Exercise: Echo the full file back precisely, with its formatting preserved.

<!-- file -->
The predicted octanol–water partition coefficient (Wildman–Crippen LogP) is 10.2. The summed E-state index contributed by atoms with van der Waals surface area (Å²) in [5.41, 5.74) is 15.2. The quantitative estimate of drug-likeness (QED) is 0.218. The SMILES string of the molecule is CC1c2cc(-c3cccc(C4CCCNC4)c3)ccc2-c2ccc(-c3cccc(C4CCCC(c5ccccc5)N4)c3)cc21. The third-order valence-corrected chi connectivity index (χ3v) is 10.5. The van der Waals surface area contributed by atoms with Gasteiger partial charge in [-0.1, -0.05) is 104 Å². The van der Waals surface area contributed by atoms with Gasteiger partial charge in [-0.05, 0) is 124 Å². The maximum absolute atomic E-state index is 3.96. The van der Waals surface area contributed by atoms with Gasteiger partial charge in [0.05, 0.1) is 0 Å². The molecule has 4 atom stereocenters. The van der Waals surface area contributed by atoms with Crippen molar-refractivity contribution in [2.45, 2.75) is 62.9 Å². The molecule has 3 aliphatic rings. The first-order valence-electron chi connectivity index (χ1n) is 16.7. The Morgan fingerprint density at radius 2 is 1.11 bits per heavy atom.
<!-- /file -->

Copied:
The predicted octanol–water partition coefficient (Wildman–Crippen LogP) is 10.2. The summed E-state index contributed by atoms with van der Waals surface area (Å²) in [5.41, 5.74) is 15.2. The quantitative estimate of drug-likeness (QED) is 0.218. The SMILES string of the molecule is CC1c2cc(-c3cccc(C4CCCNC4)c3)ccc2-c2ccc(-c3cccc(C4CCCC(c5ccccc5)N4)c3)cc21. The third-order valence-corrected chi connectivity index (χ3v) is 10.5. The van der Waals surface area contributed by atoms with Gasteiger partial charge in [-0.1, -0.05) is 104 Å². The van der Waals surface area contributed by atoms with Gasteiger partial charge in [-0.05, 0) is 124 Å². The maximum absolute atomic E-state index is 3.96. The van der Waals surface area contributed by atoms with Gasteiger partial charge in [0.05, 0.1) is 0 Å². The molecule has 4 atom stereocenters. The van der Waals surface area contributed by atoms with Crippen molar-refractivity contribution in [2.45, 2.75) is 62.9 Å². The molecule has 3 aliphatic rings. The first-order valence-electron chi connectivity index (χ1n) is 16.7. The Morgan fingerprint density at radius 2 is 1.11 bits per heavy atom.